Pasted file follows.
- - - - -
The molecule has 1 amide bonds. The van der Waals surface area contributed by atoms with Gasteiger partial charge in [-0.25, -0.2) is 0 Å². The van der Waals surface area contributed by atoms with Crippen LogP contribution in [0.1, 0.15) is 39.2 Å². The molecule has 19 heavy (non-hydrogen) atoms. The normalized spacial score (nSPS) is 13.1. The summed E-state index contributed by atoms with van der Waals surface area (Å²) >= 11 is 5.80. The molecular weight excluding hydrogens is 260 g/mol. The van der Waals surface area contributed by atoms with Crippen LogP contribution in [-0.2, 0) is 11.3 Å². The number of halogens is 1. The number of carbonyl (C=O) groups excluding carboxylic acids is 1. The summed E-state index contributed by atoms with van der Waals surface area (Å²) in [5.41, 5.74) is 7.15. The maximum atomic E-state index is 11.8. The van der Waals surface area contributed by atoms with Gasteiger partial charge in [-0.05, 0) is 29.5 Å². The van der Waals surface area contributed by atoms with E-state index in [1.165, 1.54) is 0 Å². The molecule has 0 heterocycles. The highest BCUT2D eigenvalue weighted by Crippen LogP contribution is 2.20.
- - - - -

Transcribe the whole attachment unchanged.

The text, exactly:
The molecule has 1 amide bonds. The van der Waals surface area contributed by atoms with Gasteiger partial charge in [-0.25, -0.2) is 0 Å². The van der Waals surface area contributed by atoms with Crippen LogP contribution in [0.1, 0.15) is 39.2 Å². The molecule has 19 heavy (non-hydrogen) atoms. The normalized spacial score (nSPS) is 13.1. The summed E-state index contributed by atoms with van der Waals surface area (Å²) >= 11 is 5.80. The molecular weight excluding hydrogens is 260 g/mol. The van der Waals surface area contributed by atoms with Crippen LogP contribution in [-0.2, 0) is 11.3 Å². The number of halogens is 1. The number of carbonyl (C=O) groups excluding carboxylic acids is 1. The summed E-state index contributed by atoms with van der Waals surface area (Å²) in [5.41, 5.74) is 7.15. The maximum atomic E-state index is 11.8. The van der Waals surface area contributed by atoms with Gasteiger partial charge in [-0.05, 0) is 29.5 Å². The van der Waals surface area contributed by atoms with E-state index in [1.165, 1.54) is 0 Å². The molecule has 0 heterocycles. The highest BCUT2D eigenvalue weighted by Crippen LogP contribution is 2.20.